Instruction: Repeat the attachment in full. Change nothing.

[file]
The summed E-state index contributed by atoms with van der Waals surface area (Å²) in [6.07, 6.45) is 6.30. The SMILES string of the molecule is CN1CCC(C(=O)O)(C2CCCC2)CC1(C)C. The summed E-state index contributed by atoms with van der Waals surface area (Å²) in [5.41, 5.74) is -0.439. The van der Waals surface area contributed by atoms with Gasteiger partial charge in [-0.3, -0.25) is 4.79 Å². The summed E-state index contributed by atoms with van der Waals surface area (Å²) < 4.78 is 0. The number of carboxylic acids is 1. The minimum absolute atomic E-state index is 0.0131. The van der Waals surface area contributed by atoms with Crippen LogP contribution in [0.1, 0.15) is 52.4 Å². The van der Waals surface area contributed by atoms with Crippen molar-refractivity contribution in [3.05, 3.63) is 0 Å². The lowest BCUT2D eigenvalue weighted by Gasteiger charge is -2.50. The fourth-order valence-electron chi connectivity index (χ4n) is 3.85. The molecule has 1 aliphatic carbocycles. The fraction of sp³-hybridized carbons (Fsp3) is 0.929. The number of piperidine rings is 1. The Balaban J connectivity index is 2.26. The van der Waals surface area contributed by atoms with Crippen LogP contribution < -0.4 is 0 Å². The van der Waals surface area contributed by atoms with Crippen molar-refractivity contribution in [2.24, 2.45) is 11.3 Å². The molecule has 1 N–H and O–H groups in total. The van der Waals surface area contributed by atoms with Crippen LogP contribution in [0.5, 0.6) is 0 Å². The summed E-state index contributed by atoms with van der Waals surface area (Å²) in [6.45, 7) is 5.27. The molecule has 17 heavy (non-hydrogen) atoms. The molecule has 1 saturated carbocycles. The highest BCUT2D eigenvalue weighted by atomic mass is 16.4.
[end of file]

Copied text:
The summed E-state index contributed by atoms with van der Waals surface area (Å²) in [6.07, 6.45) is 6.30. The SMILES string of the molecule is CN1CCC(C(=O)O)(C2CCCC2)CC1(C)C. The summed E-state index contributed by atoms with van der Waals surface area (Å²) in [5.41, 5.74) is -0.439. The van der Waals surface area contributed by atoms with Gasteiger partial charge in [-0.3, -0.25) is 4.79 Å². The summed E-state index contributed by atoms with van der Waals surface area (Å²) < 4.78 is 0. The number of carboxylic acids is 1. The minimum absolute atomic E-state index is 0.0131. The van der Waals surface area contributed by atoms with Crippen LogP contribution in [0.1, 0.15) is 52.4 Å². The van der Waals surface area contributed by atoms with Crippen molar-refractivity contribution in [3.05, 3.63) is 0 Å². The lowest BCUT2D eigenvalue weighted by Gasteiger charge is -2.50. The fourth-order valence-electron chi connectivity index (χ4n) is 3.85. The molecule has 1 aliphatic carbocycles. The fraction of sp³-hybridized carbons (Fsp3) is 0.929. The number of piperidine rings is 1. The Balaban J connectivity index is 2.26. The van der Waals surface area contributed by atoms with Crippen LogP contribution < -0.4 is 0 Å². The van der Waals surface area contributed by atoms with Crippen molar-refractivity contribution in [2.24, 2.45) is 11.3 Å². The molecule has 1 N–H and O–H groups in total. The van der Waals surface area contributed by atoms with Crippen LogP contribution in [0.5, 0.6) is 0 Å². The summed E-state index contributed by atoms with van der Waals surface area (Å²) in [6.45, 7) is 5.27. The molecule has 17 heavy (non-hydrogen) atoms. The molecule has 1 saturated carbocycles. The highest BCUT2D eigenvalue weighted by atomic mass is 16.4.